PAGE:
Pulse crops don’t take up a lot of area compared to cereals and canola for winter cropping regions, but they are important in the rotation. We thought with the high price of nitrogen, pulses might have gained some ground this year, but it looks like they were trumped by high canola values.

The five main pulse crops grown in winter cropping zones are lentils, chick peas, field peas, faba beans and lupins.  While the markets for the various pulse crops are different, the crops are generally used as a break from cereal, and to fix nitrogen for future crops. 

Lentils have this year overtaken lupins as growers favourite pulse to plant, but it hasn’t been a direct switch.  Hardly any lentils are grown in WA, which is expected to plant just 2% of Australia’s total lentil area.  In WA lupins are the focus, with 68% of the total areas planted to lupins being in WA. 

WA has had a strong lift in canola plantings this year, and this has come at the expense of lupins.  WA lupin area is expected to be 23% lower this year, wiping 27%, or 200,000 tonnes off production.

Lentil production mainly comes from Victoria and South Australia, which this year are expected to plant 45 and 50% of the total areas respectively.  Figure 1 shows total lentil area is forecast to reach a record this year, driven by an 8% increase in Victoria, and an 11.5% increase in SA. 

Chick peas plantings have fallen below lentils, but they are not generally planted in the same areas.  Most chick pea production is in Queensland and NSW.  Chick pea prices aren’t strong enough relative to cereals and canola, and as such they are losing ground.

Figure 2 shows faba beans have enjoyed two big years in a row, and this has led to lower prices and a 6% fall in plantings this year.   The fall is mainly due to a massive 76% fall in Queensland, which has had 2 strong years in a row.  A 13% lift in expected faba bean production in Victoria will be offset by a 37% fall in SA, as yields are expected to decline from last year’s record of 2.4t/ha.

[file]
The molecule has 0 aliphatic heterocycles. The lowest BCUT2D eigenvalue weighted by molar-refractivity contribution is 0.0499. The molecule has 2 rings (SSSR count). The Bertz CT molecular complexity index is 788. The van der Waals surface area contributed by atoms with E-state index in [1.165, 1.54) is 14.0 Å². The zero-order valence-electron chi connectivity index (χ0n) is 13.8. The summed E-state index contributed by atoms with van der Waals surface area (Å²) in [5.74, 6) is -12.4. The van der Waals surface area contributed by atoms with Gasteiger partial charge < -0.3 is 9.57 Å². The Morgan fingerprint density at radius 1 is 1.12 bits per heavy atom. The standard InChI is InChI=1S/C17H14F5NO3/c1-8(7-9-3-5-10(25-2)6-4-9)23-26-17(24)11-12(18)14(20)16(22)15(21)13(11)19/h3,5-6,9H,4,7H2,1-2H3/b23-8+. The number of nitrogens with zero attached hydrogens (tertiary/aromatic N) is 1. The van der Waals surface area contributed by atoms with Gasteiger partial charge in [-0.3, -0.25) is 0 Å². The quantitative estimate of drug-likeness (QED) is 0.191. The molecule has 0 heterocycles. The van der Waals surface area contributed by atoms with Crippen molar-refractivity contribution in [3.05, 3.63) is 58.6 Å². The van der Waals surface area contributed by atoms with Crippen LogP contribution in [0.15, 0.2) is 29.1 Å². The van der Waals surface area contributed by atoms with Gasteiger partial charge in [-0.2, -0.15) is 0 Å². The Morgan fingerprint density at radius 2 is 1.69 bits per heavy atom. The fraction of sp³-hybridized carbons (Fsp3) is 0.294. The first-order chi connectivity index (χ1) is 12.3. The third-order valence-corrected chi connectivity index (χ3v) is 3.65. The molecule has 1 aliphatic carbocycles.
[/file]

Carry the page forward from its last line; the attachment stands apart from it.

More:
Field peas are the poor cousin in the pulse department with production expected to be relatively steady.  A 13% fall in WA is forecast to be offset by an 8% lift on the east coast.

What does it mean?

Total pulse production is expected to fall 20% this year thanks to a decline in both area and yield.  It seems the price differential between pulses, especially ones mainly destined for stockfeed, and canola, has seen grower opt to buy the nitrogen and grow canola. 

In terms of prices, it’s hard to see too much upside if the good season continues on the east coast.  Protein rich feed demand will likely remain steady, and yields similar to last year might see tonnages as strong.  In WA the big drop in lupin plantings might offer some support to prices when harvest comes around.

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Key Points

  • Pulse crops take up less area but remain important in cropping rotations.
  • Lentil production is expected to reach a record in 2022-23.
  • Very strong canola prices at planting have shifted some areas out of other pulses.

Click on figure to expand

Click on figure to expand

Data sources: ABARES

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